Monday and Tuesday, Nov. 17-18 Escondido CA
Monday we stayed close to “home” and explored this area in our own way. This resort has 77 different lodging buildings. Our building is one of the newest. The total complex has close to 700 units with five recreation centers. Monday morning we checked out the swimming pools and chose our afternoon location to use the hot tub and pool.
After wandering around here, we headed out to Pala CA. Pala is home to a small mission church founded in 1816. It is the only mission continuously serving the original Native American population it was established to serve. It is not fancy but well maintained although it endured many rocky times over the years.
The Indians here also run a casino and hotel nearby where we had lunch. I do not know the economics but the reservation appears well maintained with numerous public service buildings of recent vintage. One is led to conclude that the casino is doing well and the profits being used to further the reservation and its citizens.
We drove back into the mountains and valleys of the area. Our drive led us to the Wilderness Gardens Preserve. This is a San Diego County open space preserve along the San Luis Rey River, although the river was dry today. The preserve runs along the flatlands by the river and up the nearby bluffs. Our footwear was only sandals so we limited ourselves to the shorter nature trail along the flatlands.
After the hike, we came back to the resort and relaxed by the pool. In the late afternoon, we visited the farmers market held each Monday at the resort. Nothing caught our fancy except for dinner; rotisserie chicken with rosemary roasted potatoes and grilled vegetables and fresh baked goods which we brought back to our unit.
Tuesday was much busier. Our destination was Palm Springs, 100 miles away. Our route there was along much of the Palms to Pines scenic byway through the Santa Rosa and San Jacinto Mountains National Monument. Given the twisty, turny nature of the roads, it took us a while to get to Palm Springs.
Our journey cut off the northernmost part of the byway which may have had more pines. We came into the mountains from the west. The SR-SJ Mountains can reach as high as 10,800 feet, our portion went up over 8,000 feet. As for beauty, well, it is in the eye of the beholder. The rocks are not as colorful as Utah and the trees are not as green as the Rockies. But the combination and the transition from rock to vegetation is interesting. The Mountains’ hills and valleys are more visible due to fewer trees, so one observes the contours of the land more readily. The one walk we had time for allowed us to view the shrub/cacti combination on the hillside.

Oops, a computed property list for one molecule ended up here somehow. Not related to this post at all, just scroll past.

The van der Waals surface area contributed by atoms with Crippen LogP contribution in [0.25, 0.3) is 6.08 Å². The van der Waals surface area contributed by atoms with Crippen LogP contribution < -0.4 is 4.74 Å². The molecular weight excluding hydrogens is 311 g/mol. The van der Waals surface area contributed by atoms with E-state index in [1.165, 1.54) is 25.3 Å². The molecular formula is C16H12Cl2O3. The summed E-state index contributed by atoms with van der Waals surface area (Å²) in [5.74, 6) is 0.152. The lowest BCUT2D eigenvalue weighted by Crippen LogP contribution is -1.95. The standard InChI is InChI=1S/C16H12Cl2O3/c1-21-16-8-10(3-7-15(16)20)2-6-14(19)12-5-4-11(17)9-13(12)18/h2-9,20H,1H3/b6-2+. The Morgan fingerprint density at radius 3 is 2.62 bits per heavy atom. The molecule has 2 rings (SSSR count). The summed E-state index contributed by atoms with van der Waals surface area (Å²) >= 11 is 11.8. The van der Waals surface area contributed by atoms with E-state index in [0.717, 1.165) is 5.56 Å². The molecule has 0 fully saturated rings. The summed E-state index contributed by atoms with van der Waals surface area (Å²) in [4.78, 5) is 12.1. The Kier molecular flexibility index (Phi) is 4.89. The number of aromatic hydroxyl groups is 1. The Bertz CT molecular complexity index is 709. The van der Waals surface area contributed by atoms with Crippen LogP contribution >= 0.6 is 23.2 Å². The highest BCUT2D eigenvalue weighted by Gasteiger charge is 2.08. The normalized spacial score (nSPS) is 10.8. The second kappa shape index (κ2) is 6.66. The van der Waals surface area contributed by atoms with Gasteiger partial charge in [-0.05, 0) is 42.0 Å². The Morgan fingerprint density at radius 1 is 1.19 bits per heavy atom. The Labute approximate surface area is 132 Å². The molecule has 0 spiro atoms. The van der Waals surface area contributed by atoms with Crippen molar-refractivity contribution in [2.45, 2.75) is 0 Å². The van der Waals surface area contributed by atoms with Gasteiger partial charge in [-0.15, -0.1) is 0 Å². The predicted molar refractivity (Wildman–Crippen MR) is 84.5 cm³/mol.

Descending into the Coachella Valley where Palm Springs is located, we first entered the town of Palm Desert. The contrast is striking. Tall palm trees grace smooth, wide roads with flowers and grass along the boulevard. Housing communities, whether mobile homes or fancy estates, lie behind stucco or adobe looking walls. The shopping district has upscale stores. The traffic signal lights on the main streets are timed to keep vehicles moving. The National Monument Visitor Center was closed on Monday and Tuesday, no chance to check it out for info or souvenirs.
Fifteen miles from Palm Desert was the Palm Springs Aerial Tramway which was our destination, not the fancy stores. The Tramway is an engineering feat. The tramway people, of course, call themselves an “Eighth Wonder of the World”. But it is pretty remarkable. The tram is only one of three rotating trams in the world, the only one is the Western Hemisphere. The tram makes two full rotations on its 11 minute journey. The tram’s base station is reached by driving up a two mile road that takes you from the elevation of 477 feet in Palm Springs to 2,643 feet. The tram then brings you to the mountain station at 8,516 feet, traveling over 12,000 feet cable length, over two miles. There are five towers supporting the cables. Each cable car holds 80 people.
Once we were at the mountain station, we spent some time at the observation decks prior to spending 90 minutes hiking up at the top. The trails took us into a valley area as well as desert overlooks that present the Coachella Valley. The tram actually drops you into San Jacinto State Park, so your hikes are in the park. Sort of a win-win situation; the tram owners get a gorgeous destination; the state park gets lots of visitors without paying for a road.
We did not descend until after sunset. We were not sure we would see any sunset color because clouds had started rolling in around 3 pm. But enough clearance developed to allow for some sunset “back” color to shine on the mountains to the east of the tramway-the actual sunset was blocked by the mountains.
The drive home was in the dark, half along freeways and half along back roads. Our Hertz rental has “Never-Lost” directional assistance which was helpful in the dark.
Chris and Ed Wednesday Nov. 19 for Nov. 17-18.